In fact, Hezbollah’s main power was never related to their number of seats in parliament. Yet with no doubt, controlling another official institution is an added value, not only for Hezbollah and its allies but also for the pro-Iranian axis in the region, including Syria. Indeed, Hezbollah’s main power is driven from its strong military capabilities, organized and well-trained fighters, direct military regional intervention, economic independence, street mobilization, foreign and regional support, robust coordination with Lebanese security institutions, and the upper hand in internal decisions.
Prior to the elections, there were many analysts and news outlets that doubted Hezbollah, and the Amal Movement’s ability to win the absolute Shiite seats especially in the Baalbek and Hermel districts (eastern-northern Lebanon). But the election results showed the opposite. It is true that the number of voters were not as high as expected – also throughout Lebanon – but unlike Hariri, the “resistance bloc” did not lose major seats in their Shiite strongholds in the South and Baalbek-Hermel districts. In this context, Hezbollah’s victory is different than all other political parties due to the following reasons:
First, unlike most of the Lebanese political parties, Hezbollah is a religious ideological party. Meaning its members and somehow supporters have religious and existentialist obligations to protect and support their religion, the party and its leadership.
Second, Hezbollah is not a traditional political party. In fact, it has a very well structured social security system, military wing, and well-organized institutions. Hezbollah is known for its ability to mobilize people based on the social and security networks it has created. In fact, Hezbollah manages its own schools, hospitals, aid funds, and even courts.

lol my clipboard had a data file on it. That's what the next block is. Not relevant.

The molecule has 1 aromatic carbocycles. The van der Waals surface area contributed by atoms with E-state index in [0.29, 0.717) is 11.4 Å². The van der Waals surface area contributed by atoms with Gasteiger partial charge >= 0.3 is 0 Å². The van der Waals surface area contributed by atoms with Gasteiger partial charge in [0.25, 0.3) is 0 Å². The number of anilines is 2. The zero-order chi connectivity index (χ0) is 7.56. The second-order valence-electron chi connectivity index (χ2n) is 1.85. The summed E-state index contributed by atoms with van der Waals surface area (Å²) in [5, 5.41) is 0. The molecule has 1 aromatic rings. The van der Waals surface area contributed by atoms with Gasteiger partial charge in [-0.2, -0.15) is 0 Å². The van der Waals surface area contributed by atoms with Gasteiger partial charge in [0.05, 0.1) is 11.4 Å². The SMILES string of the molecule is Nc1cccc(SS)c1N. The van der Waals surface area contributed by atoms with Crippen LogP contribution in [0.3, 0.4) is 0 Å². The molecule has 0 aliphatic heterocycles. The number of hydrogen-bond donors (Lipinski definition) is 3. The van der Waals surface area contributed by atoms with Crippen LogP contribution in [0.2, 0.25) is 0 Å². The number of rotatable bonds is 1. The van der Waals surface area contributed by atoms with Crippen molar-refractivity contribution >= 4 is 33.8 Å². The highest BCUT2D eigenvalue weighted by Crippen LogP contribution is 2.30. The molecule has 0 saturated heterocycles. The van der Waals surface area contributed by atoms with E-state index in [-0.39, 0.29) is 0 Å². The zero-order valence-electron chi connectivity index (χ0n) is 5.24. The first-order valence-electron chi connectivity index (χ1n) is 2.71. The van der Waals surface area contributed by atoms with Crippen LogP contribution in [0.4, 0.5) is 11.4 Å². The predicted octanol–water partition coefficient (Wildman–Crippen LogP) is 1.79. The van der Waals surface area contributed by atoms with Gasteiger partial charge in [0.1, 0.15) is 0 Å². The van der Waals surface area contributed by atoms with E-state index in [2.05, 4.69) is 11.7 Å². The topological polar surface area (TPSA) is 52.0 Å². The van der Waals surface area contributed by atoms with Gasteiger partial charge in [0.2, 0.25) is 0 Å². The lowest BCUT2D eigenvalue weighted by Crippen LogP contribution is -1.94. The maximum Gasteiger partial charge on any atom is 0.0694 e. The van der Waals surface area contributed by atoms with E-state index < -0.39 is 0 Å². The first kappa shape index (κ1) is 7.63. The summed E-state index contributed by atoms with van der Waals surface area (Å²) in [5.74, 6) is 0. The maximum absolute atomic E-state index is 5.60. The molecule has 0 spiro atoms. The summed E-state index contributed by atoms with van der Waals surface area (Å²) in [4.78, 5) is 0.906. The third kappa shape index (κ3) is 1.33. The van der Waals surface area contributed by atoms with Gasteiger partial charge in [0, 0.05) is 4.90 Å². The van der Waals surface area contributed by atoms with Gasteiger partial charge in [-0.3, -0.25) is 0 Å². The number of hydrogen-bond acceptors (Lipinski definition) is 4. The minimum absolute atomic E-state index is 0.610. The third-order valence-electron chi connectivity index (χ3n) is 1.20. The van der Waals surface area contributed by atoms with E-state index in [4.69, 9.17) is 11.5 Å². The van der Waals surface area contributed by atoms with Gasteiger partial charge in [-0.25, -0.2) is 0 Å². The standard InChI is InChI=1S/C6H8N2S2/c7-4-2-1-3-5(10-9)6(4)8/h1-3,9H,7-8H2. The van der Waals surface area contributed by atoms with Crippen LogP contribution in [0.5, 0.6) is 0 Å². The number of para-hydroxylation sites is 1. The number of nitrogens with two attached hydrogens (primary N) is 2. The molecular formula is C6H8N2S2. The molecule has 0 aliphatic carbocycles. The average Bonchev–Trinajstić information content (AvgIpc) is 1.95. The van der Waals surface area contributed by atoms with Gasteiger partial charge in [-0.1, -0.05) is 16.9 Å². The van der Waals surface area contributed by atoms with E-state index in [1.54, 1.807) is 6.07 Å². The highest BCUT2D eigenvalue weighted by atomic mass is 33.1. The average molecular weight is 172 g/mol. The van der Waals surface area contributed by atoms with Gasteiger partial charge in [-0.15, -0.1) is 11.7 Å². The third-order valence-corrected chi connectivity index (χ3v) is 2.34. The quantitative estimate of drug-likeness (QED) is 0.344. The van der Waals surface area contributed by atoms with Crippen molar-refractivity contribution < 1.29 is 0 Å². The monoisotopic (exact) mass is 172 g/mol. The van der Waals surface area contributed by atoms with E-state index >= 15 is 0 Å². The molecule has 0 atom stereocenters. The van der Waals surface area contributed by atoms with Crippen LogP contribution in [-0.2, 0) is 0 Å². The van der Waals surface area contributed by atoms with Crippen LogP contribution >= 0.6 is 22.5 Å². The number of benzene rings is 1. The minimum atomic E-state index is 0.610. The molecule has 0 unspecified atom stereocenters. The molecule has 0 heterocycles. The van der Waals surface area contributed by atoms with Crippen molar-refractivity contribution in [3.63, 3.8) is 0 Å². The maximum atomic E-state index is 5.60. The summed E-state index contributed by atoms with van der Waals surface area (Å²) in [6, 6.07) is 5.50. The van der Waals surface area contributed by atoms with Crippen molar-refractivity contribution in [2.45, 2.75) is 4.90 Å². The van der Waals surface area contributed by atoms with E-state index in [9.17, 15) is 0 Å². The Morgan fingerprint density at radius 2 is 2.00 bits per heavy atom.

Third, the structure of the new electoral law, which is based on proportional representation gave Hezbollah and its allies the upper hand. The nature of the proportional system was in favor of the party, which succeeded in securing, with the Amal Movement, full control over Shiite seats. In addition to securing decent representation to pro-Syrian figures.
Fourth, at a regional level, and more specifically in Syria, the so-called resistance axis that includes Hezbollah until now seems victorious. Despite their high military personnel casualties in Syria and the discontent of some of its followers, still Hezbollah succeeded in introducing its party as a powerful regional intragovernmental force that has saved Lebanon, and more specifically its Shiite community from the salafi-jihadism threat represented by Islamic State and the former Nusra Front (Al Qaeda affiliated in Syria). During the electoral campaign, Hezbollah openly asked voters to choose between either its candidates or radical terrorists. It is worth noting that Hezbollah’s military intervention in Syria was against the Lebanese consensus, which was ratified in the Baabda agreement in 2012.